Posted by: crhammond | October 27, 2011

NASA Team Heads to the Tundra

Close up of an ice sample taken by NASA

The NASA Astrobiology Institute ‘Icy Worlds’ team based out of NASA’s Jet Propulsion Lab in Pasadena, CA is currently up visiting Barrow and BASC for a two week field session out on the icy tundra.

The “Icy Worlds” team has a project running in Barrow focused on understanding the origin, distribution, and time variation in methane-rich lakes throughout the North Slope. The group is developing tools and techniques to map these lakes and conducting analyses on the water and sediments to understand the microbial populations that affect the lakes chemistry. This work is helping to advance the understanding of climate change on Earth by monitoring and measuring a powerful greenhouse gas (methane) and is advancing our ability to assess and identify potentially habitable environments elsewhere in the Solar System.


How does this relate to life on other planets?  Here is a quick snip-it from the NASA website about the project’s goals:

Europa, an icy moon of Jupitor: Photo courtesy of

“Icy worlds such as Titan, Europa, Encela- dus, and others may harbor the greatest vol- ume of habitable space in the Solar System.  For at least five of these worlds, Europa, Titan, Ganymede, Callisto, and Enceladus, considerable evidence exists to support the conclusion that oceans or seas may lie beneath the icy surfaces (Khurana et al. 1998, Kivelson et al. 2002, Collins and Good- man 2007, Lorenz et al. 2008). The total liquid water reservoir within these worlds may be some 30–40 times the volume of liquid water on Earth.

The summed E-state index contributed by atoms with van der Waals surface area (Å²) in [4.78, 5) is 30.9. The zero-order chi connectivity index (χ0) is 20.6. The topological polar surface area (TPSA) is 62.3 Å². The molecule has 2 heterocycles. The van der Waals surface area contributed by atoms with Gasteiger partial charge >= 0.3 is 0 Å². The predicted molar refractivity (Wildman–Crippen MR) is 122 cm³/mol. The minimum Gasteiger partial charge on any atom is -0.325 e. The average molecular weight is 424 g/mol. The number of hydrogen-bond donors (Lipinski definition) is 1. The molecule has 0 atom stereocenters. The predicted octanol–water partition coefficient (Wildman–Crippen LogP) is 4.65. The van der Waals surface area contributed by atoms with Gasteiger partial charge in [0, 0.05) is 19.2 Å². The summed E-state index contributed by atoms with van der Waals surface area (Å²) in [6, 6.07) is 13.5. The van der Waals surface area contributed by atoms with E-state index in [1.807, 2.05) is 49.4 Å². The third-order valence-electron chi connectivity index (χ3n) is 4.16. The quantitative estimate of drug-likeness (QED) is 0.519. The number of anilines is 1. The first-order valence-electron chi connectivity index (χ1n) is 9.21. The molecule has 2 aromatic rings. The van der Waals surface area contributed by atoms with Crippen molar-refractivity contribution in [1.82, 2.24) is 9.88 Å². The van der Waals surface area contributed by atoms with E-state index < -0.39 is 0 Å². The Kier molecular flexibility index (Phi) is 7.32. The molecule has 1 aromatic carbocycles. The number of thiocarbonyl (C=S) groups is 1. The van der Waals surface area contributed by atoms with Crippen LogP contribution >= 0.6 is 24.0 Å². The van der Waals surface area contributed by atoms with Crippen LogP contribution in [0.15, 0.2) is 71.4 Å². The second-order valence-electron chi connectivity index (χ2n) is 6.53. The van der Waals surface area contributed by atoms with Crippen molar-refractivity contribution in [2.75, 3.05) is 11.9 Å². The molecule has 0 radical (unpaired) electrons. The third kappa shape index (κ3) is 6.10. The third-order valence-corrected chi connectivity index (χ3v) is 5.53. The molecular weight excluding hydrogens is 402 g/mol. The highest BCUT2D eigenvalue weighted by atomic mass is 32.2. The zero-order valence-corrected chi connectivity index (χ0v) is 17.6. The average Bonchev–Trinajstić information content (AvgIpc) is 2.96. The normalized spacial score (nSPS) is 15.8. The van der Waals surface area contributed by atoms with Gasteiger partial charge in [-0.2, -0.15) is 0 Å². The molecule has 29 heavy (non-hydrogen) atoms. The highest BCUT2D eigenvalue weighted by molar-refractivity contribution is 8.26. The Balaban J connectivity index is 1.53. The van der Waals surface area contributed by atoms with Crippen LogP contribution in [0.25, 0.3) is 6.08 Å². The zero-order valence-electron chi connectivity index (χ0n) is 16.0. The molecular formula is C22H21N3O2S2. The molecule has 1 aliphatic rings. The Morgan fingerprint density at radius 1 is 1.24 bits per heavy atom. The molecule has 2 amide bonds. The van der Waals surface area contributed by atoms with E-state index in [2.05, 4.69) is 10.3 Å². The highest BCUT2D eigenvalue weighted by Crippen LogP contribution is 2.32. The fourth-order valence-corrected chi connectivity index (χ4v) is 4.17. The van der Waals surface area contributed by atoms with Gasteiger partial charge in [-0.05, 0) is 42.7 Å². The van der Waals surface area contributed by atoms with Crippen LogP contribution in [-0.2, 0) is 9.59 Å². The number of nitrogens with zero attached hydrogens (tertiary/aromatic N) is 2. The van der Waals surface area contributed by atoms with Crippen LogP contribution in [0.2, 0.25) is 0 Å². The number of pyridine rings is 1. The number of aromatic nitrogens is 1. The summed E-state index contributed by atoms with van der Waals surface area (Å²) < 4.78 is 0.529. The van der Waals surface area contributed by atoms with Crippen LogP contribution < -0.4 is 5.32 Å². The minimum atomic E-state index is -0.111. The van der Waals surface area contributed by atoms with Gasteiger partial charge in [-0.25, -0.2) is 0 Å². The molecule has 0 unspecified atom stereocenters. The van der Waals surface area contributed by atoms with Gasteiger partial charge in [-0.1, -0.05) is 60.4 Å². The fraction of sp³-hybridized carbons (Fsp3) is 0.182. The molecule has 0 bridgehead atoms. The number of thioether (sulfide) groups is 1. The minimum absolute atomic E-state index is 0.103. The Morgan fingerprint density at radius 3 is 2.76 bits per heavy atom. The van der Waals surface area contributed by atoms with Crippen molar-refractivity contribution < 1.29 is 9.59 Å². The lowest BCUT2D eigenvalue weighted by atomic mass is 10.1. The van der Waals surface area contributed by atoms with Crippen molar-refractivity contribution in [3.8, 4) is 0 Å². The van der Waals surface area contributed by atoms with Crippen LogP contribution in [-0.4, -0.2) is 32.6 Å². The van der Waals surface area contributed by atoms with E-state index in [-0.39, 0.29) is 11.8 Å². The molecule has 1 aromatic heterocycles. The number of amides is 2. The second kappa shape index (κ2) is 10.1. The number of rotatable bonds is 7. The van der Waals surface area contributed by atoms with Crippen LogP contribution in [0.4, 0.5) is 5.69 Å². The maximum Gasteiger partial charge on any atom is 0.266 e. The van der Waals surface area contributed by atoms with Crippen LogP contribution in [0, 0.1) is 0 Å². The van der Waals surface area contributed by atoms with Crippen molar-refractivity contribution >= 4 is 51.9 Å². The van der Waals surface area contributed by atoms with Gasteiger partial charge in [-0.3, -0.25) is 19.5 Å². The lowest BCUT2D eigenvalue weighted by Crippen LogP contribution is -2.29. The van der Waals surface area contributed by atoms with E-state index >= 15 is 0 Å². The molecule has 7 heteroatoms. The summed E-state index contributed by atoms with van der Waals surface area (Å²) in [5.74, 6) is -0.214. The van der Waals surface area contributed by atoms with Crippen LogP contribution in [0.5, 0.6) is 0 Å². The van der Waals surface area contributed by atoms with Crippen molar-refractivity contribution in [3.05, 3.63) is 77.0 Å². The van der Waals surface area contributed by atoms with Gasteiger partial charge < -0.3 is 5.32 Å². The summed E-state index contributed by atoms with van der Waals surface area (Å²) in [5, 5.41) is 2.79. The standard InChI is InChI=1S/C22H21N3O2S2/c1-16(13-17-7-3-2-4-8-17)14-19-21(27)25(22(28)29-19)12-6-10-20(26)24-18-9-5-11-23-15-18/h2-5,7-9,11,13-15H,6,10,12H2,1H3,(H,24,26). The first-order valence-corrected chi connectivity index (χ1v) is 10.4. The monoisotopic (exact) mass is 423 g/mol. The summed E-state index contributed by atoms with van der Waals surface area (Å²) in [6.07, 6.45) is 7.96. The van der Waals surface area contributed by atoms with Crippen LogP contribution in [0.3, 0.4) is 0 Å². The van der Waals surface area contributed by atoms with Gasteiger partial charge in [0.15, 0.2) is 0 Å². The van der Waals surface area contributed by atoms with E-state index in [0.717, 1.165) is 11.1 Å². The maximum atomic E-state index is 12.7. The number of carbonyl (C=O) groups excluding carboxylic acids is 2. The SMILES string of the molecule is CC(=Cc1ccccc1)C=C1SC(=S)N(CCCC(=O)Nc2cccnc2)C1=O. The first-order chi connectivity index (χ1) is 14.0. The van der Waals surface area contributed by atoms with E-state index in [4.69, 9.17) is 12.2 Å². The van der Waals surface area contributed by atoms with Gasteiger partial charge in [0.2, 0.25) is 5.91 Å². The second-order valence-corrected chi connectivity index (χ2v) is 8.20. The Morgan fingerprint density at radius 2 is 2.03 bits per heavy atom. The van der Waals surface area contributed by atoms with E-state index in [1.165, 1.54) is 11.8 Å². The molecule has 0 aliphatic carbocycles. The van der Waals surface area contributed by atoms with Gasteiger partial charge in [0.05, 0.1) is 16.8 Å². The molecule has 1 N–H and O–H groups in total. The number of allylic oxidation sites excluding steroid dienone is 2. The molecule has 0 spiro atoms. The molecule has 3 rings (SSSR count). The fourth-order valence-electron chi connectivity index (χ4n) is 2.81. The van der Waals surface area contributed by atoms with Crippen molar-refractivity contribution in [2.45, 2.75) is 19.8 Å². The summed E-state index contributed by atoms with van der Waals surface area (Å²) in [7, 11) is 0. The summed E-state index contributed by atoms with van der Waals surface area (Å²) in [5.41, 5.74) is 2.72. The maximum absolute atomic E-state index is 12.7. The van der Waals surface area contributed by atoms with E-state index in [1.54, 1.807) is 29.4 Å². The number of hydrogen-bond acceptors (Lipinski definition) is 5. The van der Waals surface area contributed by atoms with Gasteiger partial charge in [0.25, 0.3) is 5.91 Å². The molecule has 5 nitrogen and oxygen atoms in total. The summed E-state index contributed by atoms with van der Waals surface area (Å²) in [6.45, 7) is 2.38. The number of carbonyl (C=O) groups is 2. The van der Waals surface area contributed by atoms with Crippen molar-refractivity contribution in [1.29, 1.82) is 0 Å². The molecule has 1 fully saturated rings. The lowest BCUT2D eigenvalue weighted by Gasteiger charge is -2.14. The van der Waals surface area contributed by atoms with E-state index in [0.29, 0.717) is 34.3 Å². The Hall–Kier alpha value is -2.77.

This vast quantity of liquid water raises two questions: Can life emerge and thrive in such cold, lightless oceans beneath many kilometers of ice? And if so, do the icy shells hold clues to life in the subsurface?”

The team has been heading out into the field practically every day to collect data, but took some time yesterday to visit with Hopson Middle School teacher Deb Greene’s 8th graders and 7th graders.  They chatted with the students about the solar system, the icy worlds as potentially habitable environments and the usefulness of Barrow’s backyard for the project.  They even showed some video taken the day before from a camera placed down under the ice in a frozen tundra lake!

Dr. Dan Berisford and Dr. Heather Adams talk with Hopson Middle School 7th graders

Hopson Middle School teacher Deb Greene with Dr. Dan Berisford, Dr. Kevin Hand and Dr. Heather Adams

For more information on the NASA “Icy Worlds” Project, you can visit their website at:


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